> Beginner’s guide to cycling shoes: the secrets of comfy feet
One size will literally never fit everyone, and what 'gravel' means to you is different to me, or to pretty much everyone else. It's a spectrum. And before there are Letters, yes, the line between 'XC Mountain Bike shoe' and 'Gravel shoe' is a movable feast of nuance, point of view and lacing technology.
So, all this taken into account, for long gravelly rides requiring hiking through pastures new, wet and dry, followed by loafing about town or campfire, the Shimano MT-701 Gore-Tex shoes should do you a treat. They aren't the lightest or the stiffest – but they do represent crackingly good overall functionality and comfort, backed by the biggest name in the bike business.
Really good choice for long gravel or touring days or trips, in bad weather, where one shoe needs to rule them all
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Make and model: Shimano MT7 (MT701) Gore-Tex SPD shoes
Tell us what the product is for
They're for people wanting a comfortable, functional shoe suited to getting wet and muddy, mile after mile.
Shimano says: "A versatile shoe built for all-weather riding whether it's touring, bikepacking, commuting or a spin to the pub."
Tell us some more about the technical aspects of the product?
Breathable, waterproof GORE-TEX® Performance Comfort footwear liner keeps your feet dry
Robust toe cap for additional toe protection
BOA® L6 dial allows quick and precise micro-adjustment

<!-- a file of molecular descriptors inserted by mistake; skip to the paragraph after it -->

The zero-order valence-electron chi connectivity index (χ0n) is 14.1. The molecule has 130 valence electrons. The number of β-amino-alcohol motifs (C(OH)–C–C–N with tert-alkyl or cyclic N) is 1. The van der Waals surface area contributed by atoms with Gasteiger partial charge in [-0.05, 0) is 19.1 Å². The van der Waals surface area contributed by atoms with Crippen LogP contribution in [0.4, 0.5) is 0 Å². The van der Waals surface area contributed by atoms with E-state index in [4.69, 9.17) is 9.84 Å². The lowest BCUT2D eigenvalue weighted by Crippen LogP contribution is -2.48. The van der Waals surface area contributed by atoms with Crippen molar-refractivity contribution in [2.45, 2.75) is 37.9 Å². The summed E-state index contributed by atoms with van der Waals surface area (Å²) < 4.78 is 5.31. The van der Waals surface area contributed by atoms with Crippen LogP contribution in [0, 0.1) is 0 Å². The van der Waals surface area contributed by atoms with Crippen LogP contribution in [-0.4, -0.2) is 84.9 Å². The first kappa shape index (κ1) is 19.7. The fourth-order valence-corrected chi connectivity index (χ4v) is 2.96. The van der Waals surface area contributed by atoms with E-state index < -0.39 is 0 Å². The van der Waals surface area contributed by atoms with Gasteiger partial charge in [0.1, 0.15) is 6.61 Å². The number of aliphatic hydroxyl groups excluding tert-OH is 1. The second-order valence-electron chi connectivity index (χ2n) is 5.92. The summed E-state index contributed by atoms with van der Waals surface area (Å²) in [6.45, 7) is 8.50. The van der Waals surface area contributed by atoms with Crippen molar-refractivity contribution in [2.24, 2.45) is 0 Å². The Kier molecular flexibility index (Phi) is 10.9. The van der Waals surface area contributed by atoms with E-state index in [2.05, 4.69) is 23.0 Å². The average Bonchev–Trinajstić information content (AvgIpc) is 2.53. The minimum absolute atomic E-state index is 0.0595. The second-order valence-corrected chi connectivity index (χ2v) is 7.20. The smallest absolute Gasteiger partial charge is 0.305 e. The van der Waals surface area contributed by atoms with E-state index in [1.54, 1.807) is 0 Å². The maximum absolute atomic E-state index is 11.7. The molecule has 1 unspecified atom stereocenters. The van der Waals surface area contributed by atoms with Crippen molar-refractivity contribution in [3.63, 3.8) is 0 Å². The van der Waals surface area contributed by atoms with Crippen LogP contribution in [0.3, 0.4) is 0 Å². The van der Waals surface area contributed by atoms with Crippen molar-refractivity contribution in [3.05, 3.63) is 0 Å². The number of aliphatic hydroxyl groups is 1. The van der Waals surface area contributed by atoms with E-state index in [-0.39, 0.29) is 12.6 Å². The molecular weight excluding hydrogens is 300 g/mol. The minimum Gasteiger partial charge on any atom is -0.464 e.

EVA midsole and rubber sole for pedalling efficiency, walking comfort
Flexible half-length shank, shock absorbing EVA perform on and off bike
Weight: 398g (size 42)
Rate the product for quality of construction:
Still scrub up like new, and everything's solid.
Rate the product for performance:
Pedalling-wise, can't fault them.
Rate the product for durability:
They still look and feel like new. The rubber outsole protects well.
Rate the product for fit:
Had to go up two sizes to get a good fit with thicker socks, because of the narrow width.
Rate the product for sizing:
Had to size up twice for winter riding sock clearance.
Rate the product for weight:
Not the lightest, if that matters in gravel.
Rate the product for comfort:
Pretty comfy for me, for long days.
Rate the product for value:
You can pay a lot more for a Boa-dial shoe. For the performance, I think the price reflects decent value – they're not cheap, but with Shimano's reputation, they should last many years.
How easy is the product to care for? How did it respond to being washed?
Yep, they scrub up well.
Tell us how the product performed overall when used for its designed purpose
I really like them. So much so these are now my go-to gravel kicks.
Tell us what you particularly liked about the product
The sole and tread. Rideable and walkable. And being waterproof – important in winter, not picking up lots of water.
Tell us what you particularly disliked about the product
Only the fit, really.
How does the price compare to that of similar products in the market, including ones recently tested on road.cc?
They're £20 more than the Fizik Terra Powerstrap. You can pay a lot more for a Boa-dial shoe, and at £169.99 I feel Shimano has the 701 about right, factoring in the Gore-Tex waterproofing.
Did you enjoy using the product? Yes
Would you consider buying the product? Yes
Would you recommend the product to a friend? Yes
Use this box to explain your overall score
I'm rating the 701s as very good, which they are, all things considered. At £170 and close to a kilo they clearly aren't The Messiah, but they will keep your feet happy for many long hours.
Age: 46 Height: 183cm Weight: 72kg
I usually ride: Merida Ride 5000 Disc My best bike is: Velocite Selene
I've been riding for: Over 20 years I ride: A few times a week I would class myself as: Expert
I regularly do the following types of riding: cyclo cross, club rides, general fitness riding, mtb, Dutch bike pootling.